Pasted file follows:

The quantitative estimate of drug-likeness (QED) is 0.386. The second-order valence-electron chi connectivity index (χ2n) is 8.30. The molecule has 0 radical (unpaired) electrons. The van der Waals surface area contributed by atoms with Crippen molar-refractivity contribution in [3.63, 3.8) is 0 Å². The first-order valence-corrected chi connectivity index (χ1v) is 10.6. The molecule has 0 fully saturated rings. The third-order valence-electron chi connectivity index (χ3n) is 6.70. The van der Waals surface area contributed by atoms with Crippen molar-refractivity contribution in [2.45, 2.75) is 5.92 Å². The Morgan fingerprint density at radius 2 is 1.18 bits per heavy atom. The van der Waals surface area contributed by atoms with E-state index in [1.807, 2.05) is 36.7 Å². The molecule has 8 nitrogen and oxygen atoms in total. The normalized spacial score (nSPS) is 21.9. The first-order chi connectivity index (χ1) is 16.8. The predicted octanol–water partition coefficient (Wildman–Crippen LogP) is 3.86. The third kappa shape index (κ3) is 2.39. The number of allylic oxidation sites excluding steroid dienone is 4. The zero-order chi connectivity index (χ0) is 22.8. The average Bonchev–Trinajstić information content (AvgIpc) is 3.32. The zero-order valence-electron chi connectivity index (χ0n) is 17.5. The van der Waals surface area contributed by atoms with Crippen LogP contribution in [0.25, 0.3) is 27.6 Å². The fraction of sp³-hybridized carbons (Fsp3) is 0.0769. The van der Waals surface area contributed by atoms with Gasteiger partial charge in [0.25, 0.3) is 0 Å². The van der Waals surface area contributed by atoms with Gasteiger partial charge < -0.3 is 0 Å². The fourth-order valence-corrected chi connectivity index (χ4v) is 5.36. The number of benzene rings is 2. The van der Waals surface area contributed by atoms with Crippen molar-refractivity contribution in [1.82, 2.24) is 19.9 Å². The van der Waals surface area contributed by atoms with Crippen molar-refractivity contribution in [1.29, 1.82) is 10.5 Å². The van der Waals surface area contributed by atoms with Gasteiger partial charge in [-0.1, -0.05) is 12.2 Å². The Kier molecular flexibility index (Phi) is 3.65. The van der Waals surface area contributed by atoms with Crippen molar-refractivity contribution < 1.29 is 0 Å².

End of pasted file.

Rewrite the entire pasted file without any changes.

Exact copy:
The quantitative estimate of drug-likeness (QED) is 0.386. The second-order valence-electron chi connectivity index (χ2n) is 8.30. The molecule has 0 radical (unpaired) electrons. The van der Waals surface area contributed by atoms with Crippen molar-refractivity contribution in [3.63, 3.8) is 0 Å². The first-order valence-corrected chi connectivity index (χ1v) is 10.6. The molecule has 0 fully saturated rings. The third-order valence-electron chi connectivity index (χ3n) is 6.70. The van der Waals surface area contributed by atoms with Crippen molar-refractivity contribution in [2.45, 2.75) is 5.92 Å². The Morgan fingerprint density at radius 2 is 1.18 bits per heavy atom. The van der Waals surface area contributed by atoms with E-state index in [1.807, 2.05) is 36.7 Å². The molecule has 8 nitrogen and oxygen atoms in total. The normalized spacial score (nSPS) is 21.9. The first-order chi connectivity index (χ1) is 16.8. The predicted octanol–water partition coefficient (Wildman–Crippen LogP) is 3.86. The third kappa shape index (κ3) is 2.39. The number of allylic oxidation sites excluding steroid dienone is 4. The zero-order chi connectivity index (χ0) is 22.8. The average Bonchev–Trinajstić information content (AvgIpc) is 3.32. The zero-order valence-electron chi connectivity index (χ0n) is 17.5. The van der Waals surface area contributed by atoms with Crippen LogP contribution in [0.25, 0.3) is 27.6 Å². The fraction of sp³-hybridized carbons (Fsp3) is 0.0769. The van der Waals surface area contributed by atoms with Gasteiger partial charge in [0.25, 0.3) is 0 Å². The van der Waals surface area contributed by atoms with Gasteiger partial charge < -0.3 is 0 Å². The fourth-order valence-corrected chi connectivity index (χ4v) is 5.36. The number of benzene rings is 2. The van der Waals surface area contributed by atoms with Crippen molar-refractivity contribution in [1.82, 2.24) is 19.9 Å². The van der Waals surface area contributed by atoms with Crippen molar-refractivity contribution in [1.29, 1.82) is 10.5 Å². The van der Waals surface area contributed by atoms with Gasteiger partial charge in [-0.1, -0.05) is 12.2 Å². The Kier molecular flexibility index (Phi) is 3.65. The van der Waals surface area contributed by atoms with Crippen molar-refractivity contribution < 1.29 is 0 Å².